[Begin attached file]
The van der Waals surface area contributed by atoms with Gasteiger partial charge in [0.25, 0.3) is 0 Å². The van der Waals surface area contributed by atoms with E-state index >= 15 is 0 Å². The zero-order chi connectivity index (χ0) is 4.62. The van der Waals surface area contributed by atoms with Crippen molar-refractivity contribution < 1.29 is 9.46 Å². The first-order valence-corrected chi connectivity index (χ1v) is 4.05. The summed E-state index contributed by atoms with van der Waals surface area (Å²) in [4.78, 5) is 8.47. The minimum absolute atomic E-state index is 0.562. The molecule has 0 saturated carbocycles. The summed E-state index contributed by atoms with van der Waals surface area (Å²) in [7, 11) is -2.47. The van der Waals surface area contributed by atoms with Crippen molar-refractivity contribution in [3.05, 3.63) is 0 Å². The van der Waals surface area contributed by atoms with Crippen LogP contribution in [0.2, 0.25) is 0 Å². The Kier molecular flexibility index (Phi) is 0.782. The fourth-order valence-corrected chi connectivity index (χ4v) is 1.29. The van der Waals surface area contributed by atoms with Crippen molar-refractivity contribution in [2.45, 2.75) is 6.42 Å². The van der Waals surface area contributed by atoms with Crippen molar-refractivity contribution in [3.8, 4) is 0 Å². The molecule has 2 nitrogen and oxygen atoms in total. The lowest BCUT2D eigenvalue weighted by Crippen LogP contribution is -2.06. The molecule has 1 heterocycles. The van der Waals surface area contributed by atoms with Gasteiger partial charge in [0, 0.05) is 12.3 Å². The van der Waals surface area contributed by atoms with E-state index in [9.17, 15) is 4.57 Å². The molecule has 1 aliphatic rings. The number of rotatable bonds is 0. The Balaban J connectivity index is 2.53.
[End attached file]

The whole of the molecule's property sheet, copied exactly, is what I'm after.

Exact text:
The van der Waals surface area contributed by atoms with Gasteiger partial charge in [0.25, 0.3) is 0 Å². The van der Waals surface area contributed by atoms with E-state index >= 15 is 0 Å². The zero-order chi connectivity index (χ0) is 4.62. The van der Waals surface area contributed by atoms with Crippen molar-refractivity contribution < 1.29 is 9.46 Å². The first-order valence-corrected chi connectivity index (χ1v) is 4.05. The summed E-state index contributed by atoms with van der Waals surface area (Å²) in [4.78, 5) is 8.47. The minimum absolute atomic E-state index is 0.562. The molecule has 0 saturated carbocycles. The summed E-state index contributed by atoms with van der Waals surface area (Å²) in [7, 11) is -2.47. The van der Waals surface area contributed by atoms with Crippen molar-refractivity contribution in [3.05, 3.63) is 0 Å². The van der Waals surface area contributed by atoms with Crippen LogP contribution in [0.2, 0.25) is 0 Å². The Kier molecular flexibility index (Phi) is 0.782. The fourth-order valence-corrected chi connectivity index (χ4v) is 1.29. The van der Waals surface area contributed by atoms with Crippen molar-refractivity contribution in [2.45, 2.75) is 6.42 Å². The van der Waals surface area contributed by atoms with Crippen molar-refractivity contribution in [3.8, 4) is 0 Å². The molecule has 2 nitrogen and oxygen atoms in total. The lowest BCUT2D eigenvalue weighted by Crippen LogP contribution is -2.06. The molecule has 1 heterocycles. The van der Waals surface area contributed by atoms with Gasteiger partial charge in [0, 0.05) is 12.3 Å². The van der Waals surface area contributed by atoms with E-state index in [9.17, 15) is 4.57 Å². The molecule has 1 aliphatic rings. The number of rotatable bonds is 0. The Balaban J connectivity index is 2.53.